Before working from home, it was easy for me to separate my professional life from my personal life. I could take off my work hat as soon as I walked through the front door and immediately put on my mom and wife hat. My daily ritual consisted of getting my family ready for the day, commuting to the office, catching up with colleagues over coffee, and bouncing ideas off my teammates before a client presentation. After my evening commute, which doubles as my transition time, my home life routine would fall into place.
Now that we’re all blurring the lines between office and home, the concept of work-life balance is evolving into work-life unity. Before COVID-19, work and life were more divided than they are today. Rituals are morphing, technology is bringing us closer together, and colleagues and clients have a front row seat to our living rooms, home offices, bedrooms, and kitchens, thus uniting us more than ever before.
Every part of our lives is united, and it isn’t as easy to compartmentalize our daily routines. As more companies get closer to transitioning back into the office it will be important to remember that employees are now functioning under this work-life unity mantra, and some may want to continue working that way, which isn’t necessarily a bad thing. Embracing new rituals, putting technology to good use, and empowering employees to continue to share parts of their personal lives can lead to more engaged teams.
There are a few short-term solutions to help team members embrace work-life unity, without losing the balance they value, when heading back to the office:
Think of all the traditions within the office that may need to be refreshed. Hand sanitizing stations will become the new water cooler catch-up spot, communal coffee pots will be replaced with walks to the nearest coffee shop, and individual caddies with mini white boards, cleaning supplies, and markers will take the place of shared collaboration boards. Additionally, finding creative ways to mark new break areas with environmental graphics or scheduling walks outside are just a few examples of how to unite employees again, and get them back into their office groove, while staying safe.
Most people prefer in-person, face-to-face meetings, but our clients, partners, and maybe even a few colleagues may not be returning to the office at the same time, and visitors may not be permitted for a while. Social distancing is forcing us to use video conferencing we probably weren’t as comfortable with before, and with that, we are communicating better than we were before. Seeing facial expressions and body language have a significant impact on successful professional relationships and leveraging these technologies at the office will maintain this unity we built up while away from the office.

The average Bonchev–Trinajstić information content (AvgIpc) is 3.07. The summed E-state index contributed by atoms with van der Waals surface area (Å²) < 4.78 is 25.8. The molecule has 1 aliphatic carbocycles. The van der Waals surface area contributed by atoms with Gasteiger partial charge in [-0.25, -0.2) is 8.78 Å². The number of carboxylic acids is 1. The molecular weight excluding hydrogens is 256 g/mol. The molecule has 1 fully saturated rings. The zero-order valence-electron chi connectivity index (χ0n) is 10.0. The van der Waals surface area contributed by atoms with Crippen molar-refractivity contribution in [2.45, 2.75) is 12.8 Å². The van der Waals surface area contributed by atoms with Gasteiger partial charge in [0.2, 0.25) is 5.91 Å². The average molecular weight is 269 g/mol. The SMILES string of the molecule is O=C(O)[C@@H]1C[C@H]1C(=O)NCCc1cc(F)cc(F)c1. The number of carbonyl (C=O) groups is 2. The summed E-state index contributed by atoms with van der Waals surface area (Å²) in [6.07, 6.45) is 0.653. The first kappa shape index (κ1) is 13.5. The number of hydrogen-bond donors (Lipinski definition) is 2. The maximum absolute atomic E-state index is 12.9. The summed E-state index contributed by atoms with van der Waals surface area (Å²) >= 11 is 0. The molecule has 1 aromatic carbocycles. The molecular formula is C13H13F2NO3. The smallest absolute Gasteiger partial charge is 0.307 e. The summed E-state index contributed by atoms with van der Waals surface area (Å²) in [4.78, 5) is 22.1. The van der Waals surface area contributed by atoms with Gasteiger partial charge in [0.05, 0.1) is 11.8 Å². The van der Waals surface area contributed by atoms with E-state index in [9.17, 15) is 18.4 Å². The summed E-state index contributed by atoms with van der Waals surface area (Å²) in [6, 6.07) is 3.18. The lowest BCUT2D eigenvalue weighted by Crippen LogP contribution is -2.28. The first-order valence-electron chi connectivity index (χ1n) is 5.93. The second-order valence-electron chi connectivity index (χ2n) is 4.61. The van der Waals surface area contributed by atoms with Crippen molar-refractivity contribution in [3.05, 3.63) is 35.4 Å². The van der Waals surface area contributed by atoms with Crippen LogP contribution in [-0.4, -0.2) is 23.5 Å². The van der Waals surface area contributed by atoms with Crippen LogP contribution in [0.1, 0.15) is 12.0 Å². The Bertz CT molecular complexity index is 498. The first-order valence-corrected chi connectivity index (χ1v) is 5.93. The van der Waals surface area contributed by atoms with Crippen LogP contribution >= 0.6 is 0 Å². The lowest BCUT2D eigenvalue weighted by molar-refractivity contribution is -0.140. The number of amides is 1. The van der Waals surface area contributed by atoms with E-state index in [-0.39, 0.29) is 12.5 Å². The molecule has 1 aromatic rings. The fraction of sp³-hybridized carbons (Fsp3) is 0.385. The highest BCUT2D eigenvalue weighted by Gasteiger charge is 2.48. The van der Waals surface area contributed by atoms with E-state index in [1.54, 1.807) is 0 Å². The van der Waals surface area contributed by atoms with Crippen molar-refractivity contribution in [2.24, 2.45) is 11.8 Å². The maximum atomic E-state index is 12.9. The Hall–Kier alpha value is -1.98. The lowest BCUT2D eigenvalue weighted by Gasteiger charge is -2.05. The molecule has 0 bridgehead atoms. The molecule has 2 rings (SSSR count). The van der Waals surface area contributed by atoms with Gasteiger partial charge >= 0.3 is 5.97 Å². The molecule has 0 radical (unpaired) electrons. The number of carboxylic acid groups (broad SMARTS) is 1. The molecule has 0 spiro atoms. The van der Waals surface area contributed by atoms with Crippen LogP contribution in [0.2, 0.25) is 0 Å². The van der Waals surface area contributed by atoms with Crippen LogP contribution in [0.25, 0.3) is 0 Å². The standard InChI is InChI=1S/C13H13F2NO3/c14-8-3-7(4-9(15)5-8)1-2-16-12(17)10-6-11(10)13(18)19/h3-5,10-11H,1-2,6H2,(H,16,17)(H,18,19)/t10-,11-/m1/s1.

Bring home to work
Working from home brings daily distractions along with it. Whether it’s a noisy pet, curious toddler, or a roommate passing by, our co-workers are seeing more of our personal lives than ever before. For those that are passionate about their families and hobbies, they may want to continue sharing more at work. Individual cork boards for personalization or uniform picture frames to match the office aesthetic can be a way to share more of your home life at the office. Installing personal lockers for employees to store these keepsakes during deep cleanings can help mitigate germs. Companies may also encourage more high-tech ways to showcase personal anecdotes. One example could be to ask employees to share photos that can be displayed digitally on monitors throughout the office.
In some ways, social distancing and stay-at-home policies brought us closer together. I think we are all learning a lot about ourselves and the ways we work. Reinventing rituals, leveraging technology, and bringing aspects of home when returning to the office will help maintain those connections we made while working from home, uniting us stronger than before.
Laura Grodoski, Interior Designer
Laura is a talented interior designer with more than 20 years of experience. With a background in theatrical set and lighting design and corporate workplace design, she is passionate about taking a client's vision and transforming it into a reality. She has designed corporate workplaces in a variety of industries including technology and media, finance, and law.